Some say the real heroes in America are our soldiers. Others claim it's the police and fire departments that display heroism. Personally, I feel that everyday heroes are unacknowledged. And by "everyday heroes", I mean heroes that have a direct impact on a regular person's life. And by "a regular person's life", I mean "my life".
What I'm really saying is, I am a hero.
Heroic Act #1
I decided to walk around my neighborhood for no real reason, aside from concerns about my impending morbid obesity. About twenty feet from my house, I ran into an incredibly intoxicated woman who asked if I would take her to the men's room.
At first, I thought this was a crazy pick-up line. Perhaps I was looking finer than I thought in my gray hoodie and nondescript pants. I was ready to explain that I was flattered, but I only just met her, and I didn't want to take advantage of her. Then I realized she meant The Men's Room, the bar about a hundred yards away.
As I propped her up and walked her down the street, she told me a cab driver had tried to rob her that night, and that her girlfriend had beat her up. Me and the drunk woman bonded. She told me about being displaced by Hurricane Katrina and how spelling was tougher in Louisiana, because of the "eau"s and "eaux"s.
She kept dropping her cell phone and cigarettes, and at one point she sat down and started crying on the sidewalk. Even that wasn't such a big deal. Drunk people sit on the sidewalk in our neighborhood all the time. I got her to the bar safe and sound, and she told me it was a shame that I didn't have a boyfriend, since I deserved one.
That nice moment was only marred slightly by her subsequent request that I "hook her up", presumably with cocaine. She pointed out my runny nose as a clear sign that I "knew where to get stuff" (though I am such a square, I've never even seen real-life cocaine). Maybe Louisiana doesn't have seasonal allergies? I don't know.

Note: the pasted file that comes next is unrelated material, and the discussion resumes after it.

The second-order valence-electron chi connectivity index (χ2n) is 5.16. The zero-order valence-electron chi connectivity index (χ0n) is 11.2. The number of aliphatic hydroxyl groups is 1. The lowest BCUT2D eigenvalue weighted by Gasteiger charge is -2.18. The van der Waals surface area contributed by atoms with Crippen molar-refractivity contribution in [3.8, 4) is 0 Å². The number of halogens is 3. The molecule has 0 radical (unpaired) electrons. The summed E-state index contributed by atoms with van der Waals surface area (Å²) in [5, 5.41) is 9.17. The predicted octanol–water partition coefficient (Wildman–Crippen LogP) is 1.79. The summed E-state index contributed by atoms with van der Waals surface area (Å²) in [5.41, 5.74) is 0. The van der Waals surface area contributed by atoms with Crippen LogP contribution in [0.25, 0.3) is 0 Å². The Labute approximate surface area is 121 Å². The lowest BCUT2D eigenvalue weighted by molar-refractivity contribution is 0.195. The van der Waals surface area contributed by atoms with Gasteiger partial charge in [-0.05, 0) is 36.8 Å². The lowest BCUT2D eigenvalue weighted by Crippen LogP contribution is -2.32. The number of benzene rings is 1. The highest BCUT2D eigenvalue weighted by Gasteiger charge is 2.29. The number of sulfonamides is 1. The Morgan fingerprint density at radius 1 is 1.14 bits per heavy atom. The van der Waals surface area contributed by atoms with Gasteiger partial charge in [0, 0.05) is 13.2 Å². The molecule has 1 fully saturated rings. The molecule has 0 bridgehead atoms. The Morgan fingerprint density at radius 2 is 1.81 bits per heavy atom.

Heroic Act #2
Again walking home at a very late hour, I came upon a car stuck on the median at Noe and Market. The driver insisted that he was sober, and I believed him, though it was a weird scene. Old white guy in his fifties, riding with a Latino kid who looked about 20 and spoke no English, looking to find Castro Street when they drove into the concrete median.
I was walking through the crosswalk anyway, so I suggested they put on their hazard lights. It's a dangerous enough intersection as is: three streets converging, six possible turns, plus streetcar tracks. I've still never seen anyone hit the median, but given recent events, I'm grateful that the car didn't explode.
Anyway, my simple suggestion turned into an offer to help push the car. I tried pushing, and then lifting, with the kid, but we made no progress. That's when Castro MacGyver arrived. He pulled behind the stuck car (putting on his hazards) and immediately took control of the situation. He barked orders, and quickly came up with a series of plans. Turn the wheel. Push it like this. He produced an iron chain and hooked it to the trapped vehicle. Finally, he got out a hydraulic jack and physically lifted the car off the barrier. When the driver tentatively suggested calling the police or AAA, Castro MacGyver looked at him like he was a disgrace to masculinity itself.
I have no mechanical aptitude whatsoever, but that is actually a bonus for situations like this. I know so little that I don't argue or suggest alternative strategies. I just lower my head and devote my energies to pushing and lift heavy things. This is also why I am such an asset for moving furniture with Gene.
The car jack plan worked. Me and the chico shoved the Honda off the barrier while the driver thanked us profusely. Driver and compañero exited, presumably to make love and/or crash into other traffic barriers.
Along with my mild deltoid strain, I had a question. How was it that Castro MacGyver knew so much about how to free the car, and was traveling with so much equipment to make it happen?
"I'm from Detroit," he explained, and drove away as easily as he'd arrived. Which was pretty easily, since he hadn't jammed his car onto the median like a jackass.